Hotels are likely to be more flexible in some areas than others. “For me, it's more important to get a buttoned upand a cancellation and attrition clause then it is to give certain concessions away (like comp rooms and other extras)”, says Scypinski. Revenue guarantees are also important for hotels, he says. These are some ways to increase the value of a piece of business, he adds.
The Bigger Picture
In such a competitive marketplace, the role of CVBs has never been more critical, notes Christine Shimasaki, executive vice president of sales andat the San Diego CVB. “I think it's a huge opportunity for convention and visitors bureaus, because as availability and supply tightens, what planners are going to need is a source that enables them to do a comprehensive search for availability — and that's what CVBs are here for.” To help facilitate the process, San Diego offers a Web-based service called iLead, which enables hotels to bid on the leads the system generates for planners.
With strong demand (occupancy rates were over 72 percent) and little new supply coming into the market until 2008 when a new 1,100-room Hilton will open, availability is indeed tight in San Diego.
But the challenges of finding space also brings some benefits for planners, says Shimasaki. “On the surface it may not seem like a great thing for meeting planners, but it really is a good thing for the meeting industry because this only means that those hotels can reinvest their capital into products and services that their delegates will find of high value.”
Fred Shea, vice president of sales operations at Hyatt Hotels Corp., Chicago, concurs. “What hotels are doing now is investing millions and millions of dollars in the buildings. You really have to now because hotels are very concerned about becoming commodities. Every hotel company is establishing their guest rooms, their lobbies, their restaurants, and so forth to make sure we can differentiate ourselves from our competitors and from what people would consider commodities.”
And because hotel companies are investing in existing supply, the ability (and capital) to build new hotels is limited, Shea says.
That's just another reason why — for the foreseeable future — it's advantage: seller.
Condos and Centers Spur Growth
While the pipeline of new hotel construction is not exactly gushing, new projects are on the horizon in some cities, spurred by condo hotel financing and the demand from new convention centers.
“We have about 12 projects that are somewhere between a shovel in the ground and an announcement in the newspaper,” says Bill Peeper, president, Orlando/Orange County CVB. Four of the properties (Rosen, Peabody Hotel expansion, Hilton, and Westin) will add nearly 4,000 rooms near the convention center.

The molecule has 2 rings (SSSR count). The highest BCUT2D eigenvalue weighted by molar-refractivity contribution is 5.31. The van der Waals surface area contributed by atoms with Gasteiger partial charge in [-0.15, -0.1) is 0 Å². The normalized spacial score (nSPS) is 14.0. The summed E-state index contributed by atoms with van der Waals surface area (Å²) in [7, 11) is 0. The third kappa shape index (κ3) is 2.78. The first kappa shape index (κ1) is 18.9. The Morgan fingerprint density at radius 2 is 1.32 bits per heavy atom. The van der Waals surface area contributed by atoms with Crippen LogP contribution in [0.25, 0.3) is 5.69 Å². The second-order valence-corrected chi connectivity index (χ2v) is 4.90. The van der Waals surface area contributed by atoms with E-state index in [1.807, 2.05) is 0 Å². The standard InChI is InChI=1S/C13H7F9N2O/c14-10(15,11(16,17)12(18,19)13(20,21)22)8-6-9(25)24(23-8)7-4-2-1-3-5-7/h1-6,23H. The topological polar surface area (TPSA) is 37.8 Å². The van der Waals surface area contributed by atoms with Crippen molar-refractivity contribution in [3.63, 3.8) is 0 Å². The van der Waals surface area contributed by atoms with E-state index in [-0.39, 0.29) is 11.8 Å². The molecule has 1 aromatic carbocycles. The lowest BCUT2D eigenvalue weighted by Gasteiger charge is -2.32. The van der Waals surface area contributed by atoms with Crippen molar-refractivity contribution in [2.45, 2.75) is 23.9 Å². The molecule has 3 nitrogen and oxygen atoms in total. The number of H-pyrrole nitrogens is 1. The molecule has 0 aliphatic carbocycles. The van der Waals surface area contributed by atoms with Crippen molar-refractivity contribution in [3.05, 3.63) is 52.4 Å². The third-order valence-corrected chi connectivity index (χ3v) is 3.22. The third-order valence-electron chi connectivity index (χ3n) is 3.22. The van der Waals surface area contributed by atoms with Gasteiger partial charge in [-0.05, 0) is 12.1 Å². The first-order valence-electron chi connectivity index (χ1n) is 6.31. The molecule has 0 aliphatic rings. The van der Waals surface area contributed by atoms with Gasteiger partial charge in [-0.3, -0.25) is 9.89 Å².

Of the dozen planned projects, the majority of them are condo hotels, which are owned (at least in part) by individual investors, who rent them back to the hotel management company. “There is the potential for huge inventory growth as a result of the new financing model of the condo hotel,” says Peeper. “With this new financing model, which is very lucrative and almost risk-free to the developer, they are able to build these properties with a belief that it's going to be a market with a continued increase in demand.”
As Chicago gears up for the opening of McCormick Place West in fall 2007, 3,000 new hotel rooms are planned to come on line by 2009. That compares with 5,000 rooms added in the previous 10 years.
To meet the demand created by the Boston Convention and Exposition Center, which opened in 2004, Boston is adding hundreds of new rooms. A 793-room Westin is opening adjacent to the BCEC this summer, while a 424-room Intercontinental opens this fall. In 2007, four more hotels are scheduled to open, bringing another 750 rooms to Boston. “We started the year with about 19,000 hotel rooms, and in two-plus years we'll be at about 21,500,” says Patrick Moscaritolo, president and CEO, Greater Boston CVB.
Mega-Shows: More Clout, Fewer Choices
As senior vice president of the conventions and meetings group at the National Association of Home Builders, Washington, D.C., Wayne Stetson plans one of the largest shows in the country, the International Builders' Show, attended by more than 100,000 people annually. At present, there are only three cities that can adequately handle his fast-growing meeting.
“As recently as four years ago, we were planning on going to Atlanta for 2007 and 2008,” says Stetson. But they had to cancel out of Atlanta because the room block would have been spread out too far. The association decided to “narrow it down to cities that can handle us in a reasonable proximity,” he says. That left them with only three possibilities: Orlando, Las Vegas, and Chicago. But since members want a warm weather destination, the choices are two — Orlando and Las Vegas.
Between now and 2021, the event will be held in those cities on a rotating business. Just recently, Stetson pushed out the booking schedule to 15 years (from 10) because of the popularity of Orlando and Las Vegas in January.
With the clout of bringing 100,000 people to a city, Stetson has some negotiating leverage, even in this market.NAHB keeps costs manageable by stipulating in each hotelthat rates cannot increase more than 3 percent annually. Also, NAHB does not sign attrition clauses.